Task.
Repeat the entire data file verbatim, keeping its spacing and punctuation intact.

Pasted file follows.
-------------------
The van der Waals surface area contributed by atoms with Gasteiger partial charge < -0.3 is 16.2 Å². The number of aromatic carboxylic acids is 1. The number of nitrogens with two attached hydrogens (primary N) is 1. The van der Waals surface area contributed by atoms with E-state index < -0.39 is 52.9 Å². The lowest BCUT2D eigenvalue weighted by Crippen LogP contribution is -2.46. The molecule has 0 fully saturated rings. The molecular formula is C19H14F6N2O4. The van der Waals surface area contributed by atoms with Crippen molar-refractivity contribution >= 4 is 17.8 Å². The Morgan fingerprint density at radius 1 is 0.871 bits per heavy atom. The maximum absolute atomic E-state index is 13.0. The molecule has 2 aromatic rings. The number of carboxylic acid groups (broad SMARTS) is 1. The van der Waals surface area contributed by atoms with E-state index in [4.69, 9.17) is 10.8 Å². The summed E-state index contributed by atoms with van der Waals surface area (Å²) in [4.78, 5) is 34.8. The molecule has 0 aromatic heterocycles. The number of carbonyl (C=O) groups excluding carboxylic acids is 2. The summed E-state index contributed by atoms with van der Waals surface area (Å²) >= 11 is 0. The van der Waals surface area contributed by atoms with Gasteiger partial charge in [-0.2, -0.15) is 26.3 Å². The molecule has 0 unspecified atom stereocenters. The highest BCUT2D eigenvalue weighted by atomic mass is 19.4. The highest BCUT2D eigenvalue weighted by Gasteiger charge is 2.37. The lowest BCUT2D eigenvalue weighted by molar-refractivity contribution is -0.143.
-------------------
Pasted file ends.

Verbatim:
The van der Waals surface area contributed by atoms with Gasteiger partial charge < -0.3 is 16.2 Å². The number of aromatic carboxylic acids is 1. The number of nitrogens with two attached hydrogens (primary N) is 1. The van der Waals surface area contributed by atoms with E-state index < -0.39 is 52.9 Å². The lowest BCUT2D eigenvalue weighted by Crippen LogP contribution is -2.46. The molecule has 0 fully saturated rings. The molecular formula is C19H14F6N2O4. The van der Waals surface area contributed by atoms with Crippen molar-refractivity contribution >= 4 is 17.8 Å². The Morgan fingerprint density at radius 1 is 0.871 bits per heavy atom. The maximum absolute atomic E-state index is 13.0. The molecule has 2 aromatic rings. The number of carboxylic acid groups (broad SMARTS) is 1. The van der Waals surface area contributed by atoms with E-state index in [4.69, 9.17) is 10.8 Å². The summed E-state index contributed by atoms with van der Waals surface area (Å²) in [4.78, 5) is 34.8. The molecule has 0 aromatic heterocycles. The number of carbonyl (C=O) groups excluding carboxylic acids is 2. The summed E-state index contributed by atoms with van der Waals surface area (Å²) >= 11 is 0. The van der Waals surface area contributed by atoms with Gasteiger partial charge in [-0.2, -0.15) is 26.3 Å². The molecule has 0 unspecified atom stereocenters. The highest BCUT2D eigenvalue weighted by atomic mass is 19.4. The highest BCUT2D eigenvalue weighted by Gasteiger charge is 2.37. The lowest BCUT2D eigenvalue weighted by molar-refractivity contribution is -0.143.